Friday, June 15, 2007

Bear naked

Harpers for May 2007 mentions a recent Uni of Queensland finding that lesbianism is rife amongst koalas. Apparently, the females studies will rebuff advances by males and moments later be observed in blissful clumps (anyone know the collective known for koalas?), up to five at a time, doing what comes naturally.

As you'd expect, if you type "lesbian koalas" into the search engine, you get a lot of articles hosted on humour sites, most of which have inverted commas around the word "mating", and reassure us that this behaviour is found predominantly in incarcerated koalas, a la prison sex. I haven't been able to read the original article, but several articles refer to "explanations" for this kind of behaviour:

One theory put forward by the researchers is that the females do it to attract males; another is that it is simply hormonal, or that it is a stress reliever.

Presumably no-one thought "because it feels good". That's aside from the startling theory that sex has something to do with hormones.

I have in my posession a vast tome called "Biological Exuberance", a survey of documented same sex relationships in the animal kingdom. Page after page of gay antelopes, masturbating walruses, oral sex among the apes* and the like. It also mentions the difficulties researchers had in accepting what they saw - reactions ranged from disbelief ("to conceive of these magnificent beasts as queers - Oh God!") to repugnance (hence the title of a published paper in the Entomologists' Journal and Record of Variation, 1987: "A Note on the Apparent Lowering of Moral Standards in the Lepidoptera").

Lepidoptera are butterflies and moths, and the horrified author, one WJ Tennent, had discovered the Atlas mountains of Morocco were the San Francisco bath-houses of the butterfly world.

I am desperately hoping the author was taking the piss, but irony is usually absent from scientific papers. Then again, so is horror.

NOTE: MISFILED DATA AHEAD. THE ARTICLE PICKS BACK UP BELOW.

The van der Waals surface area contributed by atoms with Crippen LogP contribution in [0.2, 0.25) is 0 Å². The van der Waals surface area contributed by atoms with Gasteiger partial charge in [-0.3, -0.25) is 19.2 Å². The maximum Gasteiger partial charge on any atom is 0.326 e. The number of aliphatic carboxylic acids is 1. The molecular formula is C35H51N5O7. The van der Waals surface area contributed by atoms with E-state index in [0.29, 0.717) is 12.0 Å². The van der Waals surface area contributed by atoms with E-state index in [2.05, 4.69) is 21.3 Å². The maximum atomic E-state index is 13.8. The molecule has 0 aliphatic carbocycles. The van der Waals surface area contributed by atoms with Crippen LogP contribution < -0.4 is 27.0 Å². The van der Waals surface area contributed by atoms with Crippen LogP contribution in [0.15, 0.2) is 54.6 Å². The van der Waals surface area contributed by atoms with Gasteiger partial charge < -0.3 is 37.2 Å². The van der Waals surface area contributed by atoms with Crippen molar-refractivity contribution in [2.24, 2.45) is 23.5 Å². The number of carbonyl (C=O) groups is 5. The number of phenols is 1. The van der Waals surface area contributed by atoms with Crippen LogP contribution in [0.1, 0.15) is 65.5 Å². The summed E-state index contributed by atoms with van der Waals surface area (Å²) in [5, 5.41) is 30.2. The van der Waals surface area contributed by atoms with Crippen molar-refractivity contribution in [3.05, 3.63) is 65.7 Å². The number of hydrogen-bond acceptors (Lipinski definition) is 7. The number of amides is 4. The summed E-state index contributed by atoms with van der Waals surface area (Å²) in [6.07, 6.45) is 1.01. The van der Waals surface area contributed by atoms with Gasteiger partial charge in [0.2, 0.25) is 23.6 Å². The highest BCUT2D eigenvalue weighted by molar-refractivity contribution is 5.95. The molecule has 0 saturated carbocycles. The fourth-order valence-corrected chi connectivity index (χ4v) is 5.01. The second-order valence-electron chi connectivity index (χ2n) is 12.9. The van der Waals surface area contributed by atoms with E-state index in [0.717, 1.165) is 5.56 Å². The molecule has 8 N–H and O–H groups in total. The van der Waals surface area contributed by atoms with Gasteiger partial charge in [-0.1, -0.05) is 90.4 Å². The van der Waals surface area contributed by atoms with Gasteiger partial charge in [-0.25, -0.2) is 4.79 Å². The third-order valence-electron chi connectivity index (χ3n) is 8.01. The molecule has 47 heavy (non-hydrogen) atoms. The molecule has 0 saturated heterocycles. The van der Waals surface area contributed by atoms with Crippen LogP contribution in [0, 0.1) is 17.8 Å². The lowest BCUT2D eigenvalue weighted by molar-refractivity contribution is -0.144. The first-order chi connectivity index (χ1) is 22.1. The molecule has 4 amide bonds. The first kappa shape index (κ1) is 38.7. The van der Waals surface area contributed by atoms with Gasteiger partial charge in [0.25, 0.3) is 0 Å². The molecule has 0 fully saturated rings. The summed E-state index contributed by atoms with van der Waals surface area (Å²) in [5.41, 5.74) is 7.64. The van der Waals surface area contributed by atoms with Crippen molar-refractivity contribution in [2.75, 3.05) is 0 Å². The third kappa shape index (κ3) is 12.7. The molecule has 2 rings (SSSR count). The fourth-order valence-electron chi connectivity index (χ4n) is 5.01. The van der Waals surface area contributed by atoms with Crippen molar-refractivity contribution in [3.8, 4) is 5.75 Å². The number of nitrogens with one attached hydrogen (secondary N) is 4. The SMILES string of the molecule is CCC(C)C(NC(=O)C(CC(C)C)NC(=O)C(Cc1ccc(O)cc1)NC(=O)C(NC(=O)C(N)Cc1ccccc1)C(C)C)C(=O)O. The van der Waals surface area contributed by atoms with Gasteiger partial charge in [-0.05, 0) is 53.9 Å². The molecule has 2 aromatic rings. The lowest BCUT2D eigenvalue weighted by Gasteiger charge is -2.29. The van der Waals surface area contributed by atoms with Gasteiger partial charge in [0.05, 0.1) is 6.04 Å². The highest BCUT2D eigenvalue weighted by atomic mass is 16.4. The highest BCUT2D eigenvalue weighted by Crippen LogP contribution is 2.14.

My strong suspicion is that this is sex for pleasure, and happy animals are healthy animals - this is why there is a genetic tendency towards homosexuality. In human beings, I suspect there may have been an additional effect - more male-male or female-female sex, for example, means closer bonding, which is good for the tribe (which has a lot of your genes in it), and good for you, because someone may be more likely to save you from being trampled by a mammoth if he knows that he's also losing a great piece of Pleistocene ass.

And while I don't believe in "one gene = one behaviour", if there was something touted as a gay gene, and a test became available for it, it would prove heart-rending for those who believe homosexuality is utterly wrong but abortion is wronger. If I had those beliefs, I don't know how I'd raise my child.

Having said that, it'd be a fair sight more heart-rending to be the child of those parents.

Anyway. Back to the thrombolytics. The particular one I am studying at the moment was originally derived from Chinese hamster ovaries.

Thanks for listening,

*title for a never-published novel, the last in Edgar Rice Burroughs' Tarzan series.


Blogger Benedict 16th said...

given the theme of the post can I suggest...

A Bugger of Koalas

How about a Gough of Koalas?


11:15 PM  

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